The LDS church had publicly denied involvement in the Mountain Meadows Massacre for 150 years. However, now 150 years later, they are making the position that it is in the past and behind us. The big hypocrisy in the LDS church is that they claim to embrace and celebrate the past, but only the history that paints the church in a good light. It is good to learn about the past, but only the past that has been re-written by the LDS church. However, regarding the "little flicks of history" that don't paint the church in a good light, they say "let the book of the past be closed".



Couple that with Dallin H. Oaks comments that Mormons, including local leaders of the church were the prime movers in the Mountain Meadows Massacre and participated in the killing, and yet it is wrong to criticise the leaders of the church even if the criticism is true.

Disillusioned Mormon

12 comments:

Elder Joseph said...

Zelph

Yes the church is trying to minimise discomfort to the faithfull and negative images after it was revealed on the PBS Documantery that Joseph Smith stuck his face in a hat with a stone and that Mountain Meadows was committed by the Restored Mormon Priesthood afterall ....

But how can they tackle the head in a hat and stone ? Its fave with my poor young missionaries .

Maybe have Gordon Hinckley putting his face in a hat on the Larry King show !! lol

and it also mentioned Joseph Smith married 11 already married women !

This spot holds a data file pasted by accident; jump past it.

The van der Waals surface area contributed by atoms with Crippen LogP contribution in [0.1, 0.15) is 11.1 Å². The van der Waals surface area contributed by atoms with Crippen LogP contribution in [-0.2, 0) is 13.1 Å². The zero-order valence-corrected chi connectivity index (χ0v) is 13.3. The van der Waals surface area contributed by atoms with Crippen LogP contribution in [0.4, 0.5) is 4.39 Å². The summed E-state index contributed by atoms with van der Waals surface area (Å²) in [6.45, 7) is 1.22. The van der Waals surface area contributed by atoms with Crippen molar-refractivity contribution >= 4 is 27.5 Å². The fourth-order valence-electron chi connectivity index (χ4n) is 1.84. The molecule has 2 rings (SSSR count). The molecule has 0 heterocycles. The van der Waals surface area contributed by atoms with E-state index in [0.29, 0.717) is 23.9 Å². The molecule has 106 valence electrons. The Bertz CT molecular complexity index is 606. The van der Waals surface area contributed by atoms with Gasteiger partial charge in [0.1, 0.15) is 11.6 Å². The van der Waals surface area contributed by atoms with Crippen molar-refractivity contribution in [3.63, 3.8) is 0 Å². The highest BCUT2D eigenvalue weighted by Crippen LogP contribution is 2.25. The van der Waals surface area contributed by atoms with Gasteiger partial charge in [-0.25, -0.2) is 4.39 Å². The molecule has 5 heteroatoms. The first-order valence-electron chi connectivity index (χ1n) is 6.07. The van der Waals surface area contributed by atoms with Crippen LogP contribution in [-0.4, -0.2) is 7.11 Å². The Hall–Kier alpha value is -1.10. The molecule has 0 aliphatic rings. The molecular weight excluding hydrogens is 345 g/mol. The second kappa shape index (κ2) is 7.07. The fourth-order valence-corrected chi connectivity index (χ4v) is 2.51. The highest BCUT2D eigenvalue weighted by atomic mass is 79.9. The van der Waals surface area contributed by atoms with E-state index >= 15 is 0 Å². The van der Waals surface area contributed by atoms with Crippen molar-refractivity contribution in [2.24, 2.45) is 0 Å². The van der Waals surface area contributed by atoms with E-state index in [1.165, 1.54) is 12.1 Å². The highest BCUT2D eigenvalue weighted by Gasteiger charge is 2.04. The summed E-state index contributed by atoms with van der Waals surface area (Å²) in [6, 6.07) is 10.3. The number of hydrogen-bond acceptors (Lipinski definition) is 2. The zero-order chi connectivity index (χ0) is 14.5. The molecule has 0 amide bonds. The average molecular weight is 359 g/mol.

A family church ?

tatabug said...

The fact of the matter is, if you care to be honest, the massacre was not condoned by the leadership of the church. Brigham Young sent a letter trying to stop the tragedy from happening, but it arrived too late, as the attack was premature from the original plan. All those who were responsible, were held accountable, and their leader, John D. Lee, was found guilty and executed under civil authority, and rightly so.

The actions of those responsible are inexcusable. But those are the acts of men, and should not be viewed as being condoned or incited by the church. The members were all too acquainted with persecution and violence against them, which is why they escaped to Utah, and which led to fear and mistrust of outsiders. I can understand that.

EJ,

There you go again, off topic. Head in the hat again. You just loooove that one, don't you?

Zelph said...

tatabug-

Thank you for your opinion and insight, however, I did not say anything about Brigham Young. His name does not appear anywhere in my post. I said in my post that LOCAL leaders of the church were behind the event, and Dallin H. Oaks backs me up on that.